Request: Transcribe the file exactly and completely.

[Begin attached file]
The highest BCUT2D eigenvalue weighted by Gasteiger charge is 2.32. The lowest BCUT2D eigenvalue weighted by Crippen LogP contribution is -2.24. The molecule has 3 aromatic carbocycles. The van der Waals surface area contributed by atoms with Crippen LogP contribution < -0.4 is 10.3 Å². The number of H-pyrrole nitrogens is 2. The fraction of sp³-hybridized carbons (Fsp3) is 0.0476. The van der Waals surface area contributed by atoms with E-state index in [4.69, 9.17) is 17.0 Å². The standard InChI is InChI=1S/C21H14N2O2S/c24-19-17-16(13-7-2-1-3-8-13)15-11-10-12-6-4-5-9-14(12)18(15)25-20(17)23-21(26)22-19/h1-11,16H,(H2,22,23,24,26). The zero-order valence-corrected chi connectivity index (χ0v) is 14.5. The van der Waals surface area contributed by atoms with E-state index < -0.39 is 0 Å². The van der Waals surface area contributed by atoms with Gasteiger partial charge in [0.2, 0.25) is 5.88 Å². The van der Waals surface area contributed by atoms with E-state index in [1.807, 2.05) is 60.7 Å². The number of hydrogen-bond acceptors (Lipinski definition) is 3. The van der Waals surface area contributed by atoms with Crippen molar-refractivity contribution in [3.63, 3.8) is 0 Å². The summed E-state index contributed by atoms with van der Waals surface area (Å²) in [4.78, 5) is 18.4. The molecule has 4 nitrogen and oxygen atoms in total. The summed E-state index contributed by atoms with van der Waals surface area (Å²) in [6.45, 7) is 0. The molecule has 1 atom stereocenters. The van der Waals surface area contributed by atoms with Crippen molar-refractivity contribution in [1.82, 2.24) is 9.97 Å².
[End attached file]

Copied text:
The highest BCUT2D eigenvalue weighted by Gasteiger charge is 2.32. The lowest BCUT2D eigenvalue weighted by Crippen LogP contribution is -2.24. The molecule has 3 aromatic carbocycles. The van der Waals surface area contributed by atoms with Crippen LogP contribution < -0.4 is 10.3 Å². The number of H-pyrrole nitrogens is 2. The fraction of sp³-hybridized carbons (Fsp3) is 0.0476. The van der Waals surface area contributed by atoms with E-state index in [4.69, 9.17) is 17.0 Å². The standard InChI is InChI=1S/C21H14N2O2S/c24-19-17-16(13-7-2-1-3-8-13)15-11-10-12-6-4-5-9-14(12)18(15)25-20(17)23-21(26)22-19/h1-11,16H,(H2,22,23,24,26). The zero-order valence-corrected chi connectivity index (χ0v) is 14.5. The van der Waals surface area contributed by atoms with E-state index < -0.39 is 0 Å². The van der Waals surface area contributed by atoms with Gasteiger partial charge in [0.2, 0.25) is 5.88 Å². The van der Waals surface area contributed by atoms with E-state index in [1.807, 2.05) is 60.7 Å². The number of hydrogen-bond acceptors (Lipinski definition) is 3. The van der Waals surface area contributed by atoms with Crippen molar-refractivity contribution in [3.63, 3.8) is 0 Å². The summed E-state index contributed by atoms with van der Waals surface area (Å²) in [4.78, 5) is 18.4. The molecule has 4 nitrogen and oxygen atoms in total. The summed E-state index contributed by atoms with van der Waals surface area (Å²) in [6.45, 7) is 0. The molecule has 1 atom stereocenters. The van der Waals surface area contributed by atoms with Crippen molar-refractivity contribution in [1.82, 2.24) is 9.97 Å².